Washington Nationals’ GM Mike Rizzo didn’t expect Anthony Rendon to be around when the sixth pick of the 2011 Draft came up, but injury concerns led to the Rice University third baseman, considered the best hitter in the draft that summer, still being available when the Nats’ top pick of that year’s draft arrived. It was not a hard decision to go with the then-21-year-old infielder.
”We were pleasantly surprised that he got to us at six,” Rizzo told reporters that night.
“Going into the draft season, he was projected to be the No. 1 pick, the best college hitter in the game, and throughout the college season and the draft season he held on to that status, and as late as about twenty-four hours ago he was supposedly going one or two in the draft. So we’re pleasantly surprised, we did a lot of work on him, we feel we know him very, very well. Our Vice President of Player Personnel Roy Clark actually drafted him out of high school for the Atlanta Braves and got to know him very, very well, so we’ve had a long relationship with him and his family and we feel really good about it.”
Rendon put up a .327/.520/.523 line with 20 doubles, six home runs, 80 walks, and 33 Ks in in 63 games and 214 at bats that season, though he was limited to mostly DH duties by the ankle and shoulder injuries that raised concerns.
Rizzo was not concerned about the injury history, given the talent that Rendon possessed.
“He had a couple of ankle surgeries and a shoulder problem this year that kept him limited to DH duties throughout most of the season,” the GM explained.
“Played a little bit in the field, but our medical staff has cleared his health and we feel that if that was the reason he fell to sixth, we’re satisfied in the work we’ve done on him and we’re happy to have him.”
“We think that he’s athletic enough to play several different positions. We feel that he has Gold Glove-caliber defensive skills at third base. We’re going to see where and when we have to make a decision on that. What we think we have is a very polished, accomplished college hitter. The 2010 National Player of the Year and a consummate, professional hitter.”
But seriously, to reiterate, Rizzo was really excited that Rendon was there at No. 6 overall after Gerrit Cole went to Pittsburgh, Danny Hultzen went to Seattle, Trevor Bauer went to Arizona, Dylan Bundy went to Baltimore, and Bubba Starling went to Kansas City.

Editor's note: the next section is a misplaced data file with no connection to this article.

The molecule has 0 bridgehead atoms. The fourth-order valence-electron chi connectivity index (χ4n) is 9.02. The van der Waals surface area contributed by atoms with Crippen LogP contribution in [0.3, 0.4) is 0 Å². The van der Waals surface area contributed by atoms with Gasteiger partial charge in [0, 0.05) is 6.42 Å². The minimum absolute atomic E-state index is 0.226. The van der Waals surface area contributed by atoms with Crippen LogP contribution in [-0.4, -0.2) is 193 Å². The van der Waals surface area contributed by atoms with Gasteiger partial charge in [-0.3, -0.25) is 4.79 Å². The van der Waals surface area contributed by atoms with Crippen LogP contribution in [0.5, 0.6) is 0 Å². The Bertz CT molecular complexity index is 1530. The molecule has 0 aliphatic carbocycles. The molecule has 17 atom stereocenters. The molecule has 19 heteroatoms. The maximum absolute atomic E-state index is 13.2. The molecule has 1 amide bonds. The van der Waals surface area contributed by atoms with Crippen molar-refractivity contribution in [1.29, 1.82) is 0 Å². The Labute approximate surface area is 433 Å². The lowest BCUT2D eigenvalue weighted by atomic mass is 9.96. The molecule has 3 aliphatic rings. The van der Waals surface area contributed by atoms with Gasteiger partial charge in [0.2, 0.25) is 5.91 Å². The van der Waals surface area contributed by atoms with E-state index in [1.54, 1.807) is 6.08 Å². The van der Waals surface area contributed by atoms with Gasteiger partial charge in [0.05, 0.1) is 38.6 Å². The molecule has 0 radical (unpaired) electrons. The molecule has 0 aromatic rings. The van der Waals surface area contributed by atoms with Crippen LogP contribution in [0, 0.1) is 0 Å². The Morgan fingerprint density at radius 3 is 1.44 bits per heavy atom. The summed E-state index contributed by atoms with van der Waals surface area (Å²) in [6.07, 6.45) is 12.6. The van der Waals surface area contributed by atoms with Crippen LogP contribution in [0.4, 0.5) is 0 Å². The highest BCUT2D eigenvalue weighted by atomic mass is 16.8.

”We felt great about it,” Rizzo said.
“This is a guy that coming into this draft was the No. 1 projected player in the draft, the National Player of the Year, and like I said, we lined them up as far as who would give us the most impact and when Kansas City made their pick and we knew that Anthony was going to be ours, we felt really good about it. We felt good about the draft list that we had, we had a good list of guys on there, and Anthony was right there and when our turn came, we had no second thoughts about pulling the trigger, and like I said we feel great about getting this type of player into the system.”
Seven years later, with the 2019 Draft less than a week away, Rizzo still talked excitedly in an interview with 106.7 the FAN in D.C.’s Sports Junkies about how he and the Nationals’ scouts get prepared for what he refers to as baseball’s Super Bowl.
“I call the draft next Monday that’s the baseball Super Bowl,” Rizzo said. “It’s one of the most important three days of the year. That’s how you build your team, and these guys have been on the road probably for the last six months, going home maybe two or three times a month in the last six months.
“We lock in the Draft Room right now, starting today, and we’ll be there till next Monday for 8-10-12-14 hours a day trying to grind it out, put the board together, and when it’s our turn to make the call at the pick 17 on Day 1, we’ll have the right guy in hand and hopefully he’s a impact big leaguer for us.”
He’ll have to wait for 16 other teams to make a decision this time, but there will be a long list of players they can take at No. 17.
“We have a wish list. It’s not that large because of the baseball draft, we draft 40 rounds, and we probably sign 25 of those 40 players that we draft. We’ll have a wish list each and every round of guys that we’d love to get, and it’s a great scene in the draft room when a guy falls to you. For instance when Anthony Rendon fell to us at [No. 6] years back, there was jubilation in the Draft room, because we had knew we had the guy that we wanted, because we had him ranked No. 1 or 2 on the draft board, and we got him at six, so that’s a good feeling.”
Signing Rendon to an extension will be an even better feeling, right? Will the Nationals be able to get a deal done before the now-28-year-old infielder hits the free agent market next winter?
Rizzo talked in June of 2011 about going into negotiations with Rendon’s agent Scott Boras at that point.
“The representative, Scott Boras, we’ve dealt with him several times, and we’ve got a good relationship with the agent, we’ve got a great relationship with the player and the family, so we feel optimistic as we do all the time that we’re going to get this guy signed and playing in the Nationals’ organization.”
Rendon signed a 4-year/$7.2M major league deal that summer (which included a $6M bonus).
He’s making $18.8M this season after he and the Nationals avoided arbitration this past January.
He’s still represented by Boras, and is going to get a significant raise from someone before the 2020 campaign begins.